[whatwg] The vision behind the <device> element and the ConnectionPeer interface

Ian Hickson ian at hixie.ch
Tue Jul 13 16:49:52 PDT 2010

Several people have asked me to elaborate on the vision I have for the 
<device> element and the ConnectionPeer interface which are currently 
specified in draft form here:


There are several use cases that are informing this work:

 - Video conferencing
 - Real-time games
 - Peer-to-peer file transfer

For video conferencing, we need a mechanism through which a local camera 
and microphone setup can be enabled and access to which can be granted to 
scripts in the page, but only with the user's consent and without being 
vulnerable to the user being tricked (e.g. through click-jacking). There 
then needs to be a way to transmit this stream of video to another peer's 
browser, for display. There is also a need to display the stream locally.

For real-time games, we need a mechanism that can send data to a peer or 
server, where the latency is more important than reliability. That is, 
it's not critical that packets arrive in order (or at all); once a packet 
is late, it's useless and there is no reason to resend it. For example, 
transient game state information becomes stale quickly. (Video is similar; 
only data for the latest frame is interesting: data for older frames is 
not useful.)

For peer-to-peer file transfer, we need a mechanism to send data, either 
in the form of text or binary, to another peer.

In all three cases, we need a mechanism to establish a connection to 
another peer. This is a non-trivial problem, because of NAT and firewalls. 
Therefore, we may need help from a third-party server to establish the 

Ideally, I'd like the solution to involve no special code at the JS level, 
and I'd like the server-side connection helper to be something that can be 
implemented by just setting up a server with no special code and minimal 
configuration. Thus all the complexity would be in the browsers and in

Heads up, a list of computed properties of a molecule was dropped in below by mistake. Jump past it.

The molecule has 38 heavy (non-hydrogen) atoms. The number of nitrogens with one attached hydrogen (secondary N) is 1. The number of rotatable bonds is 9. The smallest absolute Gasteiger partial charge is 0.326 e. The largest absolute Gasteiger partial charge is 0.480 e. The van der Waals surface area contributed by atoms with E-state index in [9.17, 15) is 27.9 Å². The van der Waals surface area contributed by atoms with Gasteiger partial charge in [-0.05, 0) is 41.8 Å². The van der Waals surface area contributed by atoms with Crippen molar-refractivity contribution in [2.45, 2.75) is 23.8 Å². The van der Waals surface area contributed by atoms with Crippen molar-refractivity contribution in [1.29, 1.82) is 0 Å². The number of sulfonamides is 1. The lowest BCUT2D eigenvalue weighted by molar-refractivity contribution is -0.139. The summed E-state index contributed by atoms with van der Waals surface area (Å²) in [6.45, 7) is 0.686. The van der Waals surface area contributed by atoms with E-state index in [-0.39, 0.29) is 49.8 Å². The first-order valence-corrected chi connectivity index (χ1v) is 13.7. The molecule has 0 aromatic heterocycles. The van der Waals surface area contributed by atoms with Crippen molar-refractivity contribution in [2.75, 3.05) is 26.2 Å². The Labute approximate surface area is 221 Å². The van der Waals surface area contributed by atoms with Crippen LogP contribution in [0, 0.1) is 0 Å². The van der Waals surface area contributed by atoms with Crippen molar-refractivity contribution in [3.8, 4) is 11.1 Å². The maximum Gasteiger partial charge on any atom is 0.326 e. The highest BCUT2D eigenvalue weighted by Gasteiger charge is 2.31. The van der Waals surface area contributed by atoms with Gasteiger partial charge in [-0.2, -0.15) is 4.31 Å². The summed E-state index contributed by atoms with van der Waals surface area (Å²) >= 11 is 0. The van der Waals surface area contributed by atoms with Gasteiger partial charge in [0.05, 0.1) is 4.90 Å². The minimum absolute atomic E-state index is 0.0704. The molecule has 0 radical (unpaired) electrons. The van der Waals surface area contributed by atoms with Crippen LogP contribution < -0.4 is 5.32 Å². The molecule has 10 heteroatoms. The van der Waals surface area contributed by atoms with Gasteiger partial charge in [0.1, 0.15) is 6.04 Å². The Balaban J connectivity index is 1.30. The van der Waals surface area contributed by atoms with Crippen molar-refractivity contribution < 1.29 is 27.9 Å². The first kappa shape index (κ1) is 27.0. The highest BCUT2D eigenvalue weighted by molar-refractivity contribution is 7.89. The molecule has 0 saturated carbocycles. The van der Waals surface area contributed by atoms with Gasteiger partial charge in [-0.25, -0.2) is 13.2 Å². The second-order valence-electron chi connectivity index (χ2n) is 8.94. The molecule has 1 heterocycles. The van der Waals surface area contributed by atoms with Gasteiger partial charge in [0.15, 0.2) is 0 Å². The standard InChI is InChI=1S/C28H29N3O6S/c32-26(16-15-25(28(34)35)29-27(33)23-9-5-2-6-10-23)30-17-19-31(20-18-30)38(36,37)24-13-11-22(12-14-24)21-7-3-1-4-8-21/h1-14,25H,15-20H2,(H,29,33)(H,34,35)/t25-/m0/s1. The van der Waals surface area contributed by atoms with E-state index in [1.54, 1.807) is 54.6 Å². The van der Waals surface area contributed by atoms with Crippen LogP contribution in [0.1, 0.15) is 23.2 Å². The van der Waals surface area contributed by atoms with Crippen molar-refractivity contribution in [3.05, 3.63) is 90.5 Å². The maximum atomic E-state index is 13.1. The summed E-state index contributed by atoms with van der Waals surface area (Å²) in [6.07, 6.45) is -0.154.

these reusable servers. The only work the author needs to do in this 
vision is have scripts running in the browsers of both peers decide that 
they want to connect to each other, and have them exchange some opaque 
information and information about the helper server, e.g. by sending a 
message through XMLHttpRequest to the server to bounce to the other user.

To do this, there have to be three configuration strings:

 1. A description of the helper server to give to the browsers, so they 
    know who to contact to get things started.

 2. A description of the first peer that contains all the information the
    second peer needs to connect to the first peer.

 3. A description of the second peer that contains all the information the
    first peer needs to connect to the second peer.

The server can generate the data for 1.

The browser for the first peer can generate the data for 2.

The browser for the second peer can generate the data for 3.

The script then just needs to get the data for 1 and give it to the two 
peers, the data for 2 and give it to the second peer, and the data for 3 
and give it to the first peer.

Once the browsers have the information, they can set up a connection to 
each other using the helper server. For example, in the simplest case, the 
information for 2 is just the IP address and listening port of the first 
peer, the information for 3 is just the IP address and listening port of 
the second peer, and the browsers just have to each open a TCP connection